No Place Like Home
By Stephen Cushman
My ocean's the one bad weather blows out to.
To face the other, waves all driven
by prevailing winds, I have to turn
my back on my family. May they forgive
this westward spree, my losing my head
to ravens that ride the thermals in circles,
to the shrub-covered bluffs of coastal scrub
and chaparral, to coons in the avocado trees;
may they not worry that I see signs
warning Great White Shark Area,
Rutting Elk May Be Aggressive,
and Hazardous Surf, or that one night two
quick earthquakes burped through the ground;
and may they repeat, when I return
slightly burned from the land of poppies,
all the lessons they ever taught me
about odination in the ordinary.
My Friday began with a bang when Paul and I were shaken awake by the earthquake near Gaithersburg a couple of minutes after 5 a.m.. It made our street rumble and our metal railings clatter, though it didn't knock anything off our shelves. We had trouble falling back asleep after that, particularly since the cats were crazed and kept jumping on the bed, so I was a bit sleepy and woozy for the rest of the day. I wrote a review of Star Trek: The Next Generation's "Descent" -- both parts -- which may not be my most coherent, and I waited for the roof repair people to return and caulk around the chimney and fan, which they did in the afternoon.
Meanwhile, Daniel slept late and played Shin Megami Tensei in between bouts of chatting with friends, Adam worked some more with Apophysis and went to pool, I looked for more information about the 18th century ship discovered at the World Trade Center site this week, we all had dinner with my parents, and we watched Fame -- the original film, not the TV show or the remake, which turned up on cable. I hadn't seen it literally in decades and enjoyed it enormously, not just from a nostalgia standpoint, but because although it has dated in some ways (the Broadway posters alone stamp a decade on it, not to mention the boom boxes and oversize headphones and lack of laptops), in other ways high school in general and the study of dance, drama, and music in particular have changed very little. And I must note that I have little use for professional golf, but John Daly's assorted pants at the British Open should win a trophy.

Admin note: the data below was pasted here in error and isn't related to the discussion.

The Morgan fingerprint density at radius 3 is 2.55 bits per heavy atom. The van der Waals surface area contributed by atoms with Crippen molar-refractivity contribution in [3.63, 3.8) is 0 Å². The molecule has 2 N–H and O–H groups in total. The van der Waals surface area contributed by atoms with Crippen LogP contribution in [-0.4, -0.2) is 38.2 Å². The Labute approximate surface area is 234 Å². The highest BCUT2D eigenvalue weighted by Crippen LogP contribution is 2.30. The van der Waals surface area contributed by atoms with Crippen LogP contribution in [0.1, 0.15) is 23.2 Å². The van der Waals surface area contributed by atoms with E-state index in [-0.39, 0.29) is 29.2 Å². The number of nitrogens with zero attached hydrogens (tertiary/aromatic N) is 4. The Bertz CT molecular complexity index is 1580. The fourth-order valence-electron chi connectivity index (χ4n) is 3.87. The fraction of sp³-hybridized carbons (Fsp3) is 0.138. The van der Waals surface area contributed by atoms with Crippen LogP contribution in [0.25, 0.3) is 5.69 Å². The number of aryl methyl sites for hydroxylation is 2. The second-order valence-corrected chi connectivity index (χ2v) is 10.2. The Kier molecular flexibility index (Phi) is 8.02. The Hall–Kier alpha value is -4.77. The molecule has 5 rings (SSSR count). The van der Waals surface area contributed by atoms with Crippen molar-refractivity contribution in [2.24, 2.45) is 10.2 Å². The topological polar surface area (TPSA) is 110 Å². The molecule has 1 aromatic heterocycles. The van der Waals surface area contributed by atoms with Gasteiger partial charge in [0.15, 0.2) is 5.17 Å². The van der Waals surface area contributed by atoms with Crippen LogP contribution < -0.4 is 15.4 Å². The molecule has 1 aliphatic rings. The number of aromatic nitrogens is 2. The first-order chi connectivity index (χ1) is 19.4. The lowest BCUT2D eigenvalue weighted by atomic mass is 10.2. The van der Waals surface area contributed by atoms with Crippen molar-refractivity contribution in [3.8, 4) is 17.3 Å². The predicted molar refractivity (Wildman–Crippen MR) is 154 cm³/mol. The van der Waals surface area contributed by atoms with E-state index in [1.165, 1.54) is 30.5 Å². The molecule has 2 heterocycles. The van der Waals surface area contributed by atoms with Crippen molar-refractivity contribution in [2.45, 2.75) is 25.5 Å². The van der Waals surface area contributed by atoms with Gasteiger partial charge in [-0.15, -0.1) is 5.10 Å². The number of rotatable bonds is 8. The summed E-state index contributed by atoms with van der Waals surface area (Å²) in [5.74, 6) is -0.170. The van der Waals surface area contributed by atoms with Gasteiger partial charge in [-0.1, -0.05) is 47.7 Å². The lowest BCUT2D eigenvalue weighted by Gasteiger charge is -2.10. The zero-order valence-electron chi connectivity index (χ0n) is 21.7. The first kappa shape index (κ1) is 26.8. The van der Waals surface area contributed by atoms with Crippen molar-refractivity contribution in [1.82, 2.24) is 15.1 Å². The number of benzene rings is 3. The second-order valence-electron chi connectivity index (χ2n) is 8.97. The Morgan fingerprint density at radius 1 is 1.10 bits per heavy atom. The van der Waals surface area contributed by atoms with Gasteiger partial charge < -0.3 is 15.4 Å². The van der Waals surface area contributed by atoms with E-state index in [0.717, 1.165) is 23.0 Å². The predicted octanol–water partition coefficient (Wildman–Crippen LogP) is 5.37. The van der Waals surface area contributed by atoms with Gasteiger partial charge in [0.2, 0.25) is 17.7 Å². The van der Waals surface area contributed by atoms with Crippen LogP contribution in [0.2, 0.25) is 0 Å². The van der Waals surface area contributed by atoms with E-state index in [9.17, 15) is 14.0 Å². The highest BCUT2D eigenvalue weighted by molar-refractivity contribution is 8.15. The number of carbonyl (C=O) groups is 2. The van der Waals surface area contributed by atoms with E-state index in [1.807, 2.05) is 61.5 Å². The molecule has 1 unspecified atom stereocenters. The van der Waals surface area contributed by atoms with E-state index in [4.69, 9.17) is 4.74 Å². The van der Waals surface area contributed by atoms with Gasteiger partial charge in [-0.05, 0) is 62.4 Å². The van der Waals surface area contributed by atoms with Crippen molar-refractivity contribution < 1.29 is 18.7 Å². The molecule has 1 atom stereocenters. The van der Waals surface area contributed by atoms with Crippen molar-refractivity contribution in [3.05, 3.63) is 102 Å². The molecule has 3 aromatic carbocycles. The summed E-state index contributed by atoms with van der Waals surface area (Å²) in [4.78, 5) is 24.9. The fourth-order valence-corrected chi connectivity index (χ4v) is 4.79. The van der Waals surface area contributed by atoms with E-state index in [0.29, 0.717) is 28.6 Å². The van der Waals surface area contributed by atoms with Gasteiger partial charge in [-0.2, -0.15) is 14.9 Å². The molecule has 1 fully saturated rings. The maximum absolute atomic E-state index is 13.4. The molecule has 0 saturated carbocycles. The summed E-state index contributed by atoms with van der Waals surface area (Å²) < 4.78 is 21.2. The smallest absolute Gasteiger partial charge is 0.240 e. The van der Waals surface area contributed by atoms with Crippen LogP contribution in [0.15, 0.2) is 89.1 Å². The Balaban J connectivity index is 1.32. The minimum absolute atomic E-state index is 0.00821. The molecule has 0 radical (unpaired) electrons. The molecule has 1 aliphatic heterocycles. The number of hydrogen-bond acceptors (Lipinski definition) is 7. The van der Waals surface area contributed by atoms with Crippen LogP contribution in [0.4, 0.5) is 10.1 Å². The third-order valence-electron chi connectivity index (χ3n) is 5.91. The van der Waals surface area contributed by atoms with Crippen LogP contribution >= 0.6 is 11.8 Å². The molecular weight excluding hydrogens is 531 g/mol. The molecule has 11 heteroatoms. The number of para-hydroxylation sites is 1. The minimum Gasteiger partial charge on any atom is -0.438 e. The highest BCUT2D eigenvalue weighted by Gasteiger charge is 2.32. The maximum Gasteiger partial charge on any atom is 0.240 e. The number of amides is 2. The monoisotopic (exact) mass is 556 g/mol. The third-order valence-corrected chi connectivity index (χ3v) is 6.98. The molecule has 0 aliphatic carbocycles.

A sculpture of ants on a log is one of several depicting insects in the courtyard of the National Geographic Explorers Hall.
The giant model shark is on the other side of the building, facing the street.
This is the famous elephant in the rotunda of the Smithsonian's National Museum of Natural History.
Paul, who is a foot taller than I am, took this photo of the Hope Diamond, removed from its well-known white diamond setting for its 50th anniversary at the Smithsonian.
This is the Smithsonian's giant squid -- probably the one that figures in Dan Brown's The Lost Symbol, though as you can see it is no longer in the annex at College Park but in the Natural History museum.
Looking at the Capitol Building from the Folger Shakespeare Library...
...one has an excellent view of the Statue of Freedom on top.
And this is the flea market near DC's Eastern Market.